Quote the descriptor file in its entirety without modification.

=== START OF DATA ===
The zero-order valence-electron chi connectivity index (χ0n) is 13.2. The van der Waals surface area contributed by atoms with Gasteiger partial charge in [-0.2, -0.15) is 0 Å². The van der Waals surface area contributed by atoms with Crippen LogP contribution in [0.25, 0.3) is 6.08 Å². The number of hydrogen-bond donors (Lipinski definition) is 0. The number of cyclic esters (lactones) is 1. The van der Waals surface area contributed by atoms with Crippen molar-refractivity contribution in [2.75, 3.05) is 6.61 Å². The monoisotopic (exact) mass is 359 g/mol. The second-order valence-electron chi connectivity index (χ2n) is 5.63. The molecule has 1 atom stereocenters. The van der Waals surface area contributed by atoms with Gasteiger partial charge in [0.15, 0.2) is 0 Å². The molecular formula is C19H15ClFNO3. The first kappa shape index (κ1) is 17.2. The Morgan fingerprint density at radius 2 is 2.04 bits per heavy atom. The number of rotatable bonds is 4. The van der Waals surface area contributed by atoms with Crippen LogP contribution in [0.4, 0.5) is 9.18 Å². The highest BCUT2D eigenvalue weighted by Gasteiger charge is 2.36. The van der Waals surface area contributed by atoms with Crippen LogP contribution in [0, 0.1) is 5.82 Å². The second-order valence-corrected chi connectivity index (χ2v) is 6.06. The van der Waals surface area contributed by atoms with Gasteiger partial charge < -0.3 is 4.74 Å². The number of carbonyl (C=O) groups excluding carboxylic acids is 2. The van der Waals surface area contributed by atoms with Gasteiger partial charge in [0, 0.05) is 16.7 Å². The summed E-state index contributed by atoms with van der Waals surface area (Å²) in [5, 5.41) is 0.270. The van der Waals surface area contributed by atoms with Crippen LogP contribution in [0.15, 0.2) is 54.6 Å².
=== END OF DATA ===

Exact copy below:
The zero-order valence-electron chi connectivity index (χ0n) is 13.2. The van der Waals surface area contributed by atoms with Gasteiger partial charge in [-0.2, -0.15) is 0 Å². The van der Waals surface area contributed by atoms with Crippen LogP contribution in [0.25, 0.3) is 6.08 Å². The number of hydrogen-bond donors (Lipinski definition) is 0. The number of cyclic esters (lactones) is 1. The van der Waals surface area contributed by atoms with Crippen molar-refractivity contribution in [2.75, 3.05) is 6.61 Å². The monoisotopic (exact) mass is 359 g/mol. The second-order valence-electron chi connectivity index (χ2n) is 5.63. The molecule has 1 atom stereocenters. The van der Waals surface area contributed by atoms with Gasteiger partial charge in [0.15, 0.2) is 0 Å². The molecular formula is C19H15ClFNO3. The first kappa shape index (κ1) is 17.2. The Morgan fingerprint density at radius 2 is 2.04 bits per heavy atom. The number of rotatable bonds is 4. The van der Waals surface area contributed by atoms with Crippen LogP contribution in [0.4, 0.5) is 9.18 Å². The highest BCUT2D eigenvalue weighted by Gasteiger charge is 2.36. The van der Waals surface area contributed by atoms with Crippen LogP contribution in [0, 0.1) is 5.82 Å². The second-order valence-corrected chi connectivity index (χ2v) is 6.06. The van der Waals surface area contributed by atoms with Gasteiger partial charge < -0.3 is 4.74 Å². The number of carbonyl (C=O) groups excluding carboxylic acids is 2. The van der Waals surface area contributed by atoms with Gasteiger partial charge in [0, 0.05) is 16.7 Å². The summed E-state index contributed by atoms with van der Waals surface area (Å²) in [5, 5.41) is 0.270. The van der Waals surface area contributed by atoms with Crippen LogP contribution in [0.15, 0.2) is 54.6 Å².